Title: Evaporazioni Notturne
Curated by: Bruno Corà
Location: Gallerja, Rome [Italy]
Date: 18 November 2013 – 15 February 2014
Inaugurated in Rome on 18 November 2013 in Gallerja, this solo exhibition by Bizhan Bassiri, curated by Bruno Corà, unveils various novel aspects representing the latest iteration of the artist’s work – specifically in the chromatic quality and plastic elaboration of a cycle debuting here, entitled ‘Evaporazioni notturne’ (2013). The cycle is inspired by the epic tradition of painted and sculptural representations of Renaissance battles, as well as those fought before and after.
In Bassiri’s early career, one of the materials he worked with assiduously, papier-mâché, constituted the base of works with a distinctive quality that became a signature of his work. In many cases, this paste of pages torn from newspapers, magazines and other sources, treated first with water and then with glues and coloured pigments, were conceived and worked by the artist as a replacement for lava magma.
Bassiri’s “magmatic thought” has already resulted in an impressive array of “forms” – some in lava stones, others in steel – which now, after more than thirty years of work and numerous national and international exhibitions, constitute distinctive chapters of varying morphologies that can be identified as Evaporazioni (1979), Leggii (1983), Specchi solari (1988), Dadi della sorte (1989), Serpi mercuriali (1996), Erme (1996-2002), Spade (1998), Volti (1998), Paesaggi della mente (1998), Meteoriti (1999-2006), Bestie (2002), and still others. Thus, leading up to the new cycle of Evaporazioni notturne were numerous episodes in which the artist formalized his initial intuition – a genuine epiphany – experienced on the slopes of Mt. Vesuvius in the 1970s. In only one other circumstance before these did Bassiri conceive and create an “evaporation”, in the form of his Battaglia dei Centauri (Battle of the Centaurs) in 1993.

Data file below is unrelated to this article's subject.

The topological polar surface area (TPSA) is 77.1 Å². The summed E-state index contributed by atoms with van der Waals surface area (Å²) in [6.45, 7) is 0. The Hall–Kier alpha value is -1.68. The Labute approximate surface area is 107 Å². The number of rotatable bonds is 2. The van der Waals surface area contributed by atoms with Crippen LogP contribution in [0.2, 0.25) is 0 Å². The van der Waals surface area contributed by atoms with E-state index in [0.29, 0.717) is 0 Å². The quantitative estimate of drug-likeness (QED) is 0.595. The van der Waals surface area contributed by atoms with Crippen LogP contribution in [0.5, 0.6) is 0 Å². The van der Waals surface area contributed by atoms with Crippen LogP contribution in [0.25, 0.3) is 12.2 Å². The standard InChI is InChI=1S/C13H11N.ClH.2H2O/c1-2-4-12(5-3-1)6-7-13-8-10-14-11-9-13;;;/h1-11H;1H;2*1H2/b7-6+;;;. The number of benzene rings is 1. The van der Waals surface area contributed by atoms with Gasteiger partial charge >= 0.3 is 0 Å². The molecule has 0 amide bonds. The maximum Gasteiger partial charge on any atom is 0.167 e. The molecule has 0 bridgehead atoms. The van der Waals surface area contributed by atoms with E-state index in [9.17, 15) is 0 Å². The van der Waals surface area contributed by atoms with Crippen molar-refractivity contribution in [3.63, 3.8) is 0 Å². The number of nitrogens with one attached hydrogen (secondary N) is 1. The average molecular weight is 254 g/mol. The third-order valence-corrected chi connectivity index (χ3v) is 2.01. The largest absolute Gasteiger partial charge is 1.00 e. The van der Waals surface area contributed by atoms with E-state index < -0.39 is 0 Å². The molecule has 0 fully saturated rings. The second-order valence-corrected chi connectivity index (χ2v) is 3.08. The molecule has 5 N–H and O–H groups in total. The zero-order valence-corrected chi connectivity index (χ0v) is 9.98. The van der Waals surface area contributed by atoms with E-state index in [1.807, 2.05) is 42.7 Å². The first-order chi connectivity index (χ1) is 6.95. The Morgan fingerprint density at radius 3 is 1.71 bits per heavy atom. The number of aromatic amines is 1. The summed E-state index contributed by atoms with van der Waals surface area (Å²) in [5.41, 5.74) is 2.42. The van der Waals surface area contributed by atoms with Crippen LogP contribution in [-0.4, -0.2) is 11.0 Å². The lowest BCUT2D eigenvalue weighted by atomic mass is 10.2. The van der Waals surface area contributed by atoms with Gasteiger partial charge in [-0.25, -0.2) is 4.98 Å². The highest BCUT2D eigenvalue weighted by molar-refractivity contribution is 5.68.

However, the conception of these new evaporations includes a thanatological dimension that comes after dramatic events; to wit, Bassiri processed the material into a sort of ashen “shroud” covering volumes, anatomies, objects and weapons – in brief, a new “Anghiari” which, following on Leonardo’s masterful painting, returned to the artist’s imagination with symbolic meaning for our era, with all its dramas and our own contradictions.
Each of the works on display has a chiaroscuro effect resulting from the artist’s use of sulphur, which gives them a frigid light and a particular sculptural coating over the forms beneath. A pall of time and condensed dust seems to have deposited on each work, and the relief of each surface seems to evoke the poses and objects of a motionless theatre of gestures, forever silent.